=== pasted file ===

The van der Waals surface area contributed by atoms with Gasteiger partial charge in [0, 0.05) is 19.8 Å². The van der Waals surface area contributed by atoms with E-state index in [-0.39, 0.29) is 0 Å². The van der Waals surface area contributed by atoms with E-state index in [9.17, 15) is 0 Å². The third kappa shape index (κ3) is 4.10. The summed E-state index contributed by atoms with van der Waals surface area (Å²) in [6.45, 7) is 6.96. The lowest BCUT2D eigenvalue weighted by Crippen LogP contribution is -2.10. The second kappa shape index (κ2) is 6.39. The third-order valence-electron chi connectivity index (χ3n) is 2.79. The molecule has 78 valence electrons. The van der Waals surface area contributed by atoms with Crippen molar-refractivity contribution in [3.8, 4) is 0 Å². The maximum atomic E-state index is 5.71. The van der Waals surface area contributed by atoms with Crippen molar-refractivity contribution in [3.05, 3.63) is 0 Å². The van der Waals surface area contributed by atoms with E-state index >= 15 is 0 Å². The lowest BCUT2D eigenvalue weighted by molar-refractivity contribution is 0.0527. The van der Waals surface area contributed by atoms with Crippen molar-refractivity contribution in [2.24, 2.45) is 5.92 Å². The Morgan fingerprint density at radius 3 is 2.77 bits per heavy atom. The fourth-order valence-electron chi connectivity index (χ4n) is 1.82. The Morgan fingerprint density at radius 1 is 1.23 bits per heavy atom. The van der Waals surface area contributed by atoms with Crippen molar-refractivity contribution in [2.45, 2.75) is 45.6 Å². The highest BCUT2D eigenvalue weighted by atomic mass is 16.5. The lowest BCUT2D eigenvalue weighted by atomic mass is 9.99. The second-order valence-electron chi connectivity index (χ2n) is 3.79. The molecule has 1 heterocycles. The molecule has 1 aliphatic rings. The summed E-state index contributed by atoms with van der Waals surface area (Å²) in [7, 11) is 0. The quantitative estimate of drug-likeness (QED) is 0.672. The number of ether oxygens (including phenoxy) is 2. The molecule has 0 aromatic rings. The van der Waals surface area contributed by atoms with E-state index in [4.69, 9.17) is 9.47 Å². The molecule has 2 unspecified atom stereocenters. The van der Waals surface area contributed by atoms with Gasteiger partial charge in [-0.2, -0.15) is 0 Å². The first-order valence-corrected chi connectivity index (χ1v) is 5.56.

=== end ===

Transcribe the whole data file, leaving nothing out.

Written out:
The van der Waals surface area contributed by atoms with Gasteiger partial charge in [0, 0.05) is 19.8 Å². The van der Waals surface area contributed by atoms with E-state index in [-0.39, 0.29) is 0 Å². The van der Waals surface area contributed by atoms with E-state index in [9.17, 15) is 0 Å². The third kappa shape index (κ3) is 4.10. The summed E-state index contributed by atoms with van der Waals surface area (Å²) in [6.45, 7) is 6.96. The lowest BCUT2D eigenvalue weighted by Crippen LogP contribution is -2.10. The second kappa shape index (κ2) is 6.39. The third-order valence-electron chi connectivity index (χ3n) is 2.79. The molecule has 78 valence electrons. The van der Waals surface area contributed by atoms with Crippen molar-refractivity contribution in [3.8, 4) is 0 Å². The maximum atomic E-state index is 5.71. The van der Waals surface area contributed by atoms with Crippen molar-refractivity contribution in [3.05, 3.63) is 0 Å². The van der Waals surface area contributed by atoms with E-state index >= 15 is 0 Å². The lowest BCUT2D eigenvalue weighted by molar-refractivity contribution is 0.0527. The van der Waals surface area contributed by atoms with Crippen molar-refractivity contribution in [2.24, 2.45) is 5.92 Å². The Morgan fingerprint density at radius 3 is 2.77 bits per heavy atom. The fourth-order valence-electron chi connectivity index (χ4n) is 1.82. The Morgan fingerprint density at radius 1 is 1.23 bits per heavy atom. The van der Waals surface area contributed by atoms with Crippen molar-refractivity contribution in [2.45, 2.75) is 45.6 Å². The highest BCUT2D eigenvalue weighted by atomic mass is 16.5. The lowest BCUT2D eigenvalue weighted by atomic mass is 9.99. The second-order valence-electron chi connectivity index (χ2n) is 3.79. The molecule has 1 heterocycles. The molecule has 1 aliphatic rings. The summed E-state index contributed by atoms with van der Waals surface area (Å²) in [7, 11) is 0. The quantitative estimate of drug-likeness (QED) is 0.672. The number of ether oxygens (including phenoxy) is 2. The molecule has 0 aromatic rings. The van der Waals surface area contributed by atoms with E-state index in [4.69, 9.17) is 9.47 Å². The molecule has 2 unspecified atom stereocenters. The van der Waals surface area contributed by atoms with Gasteiger partial charge in [-0.2, -0.15) is 0 Å². The first-order valence-corrected chi connectivity index (χ1v) is 5.56.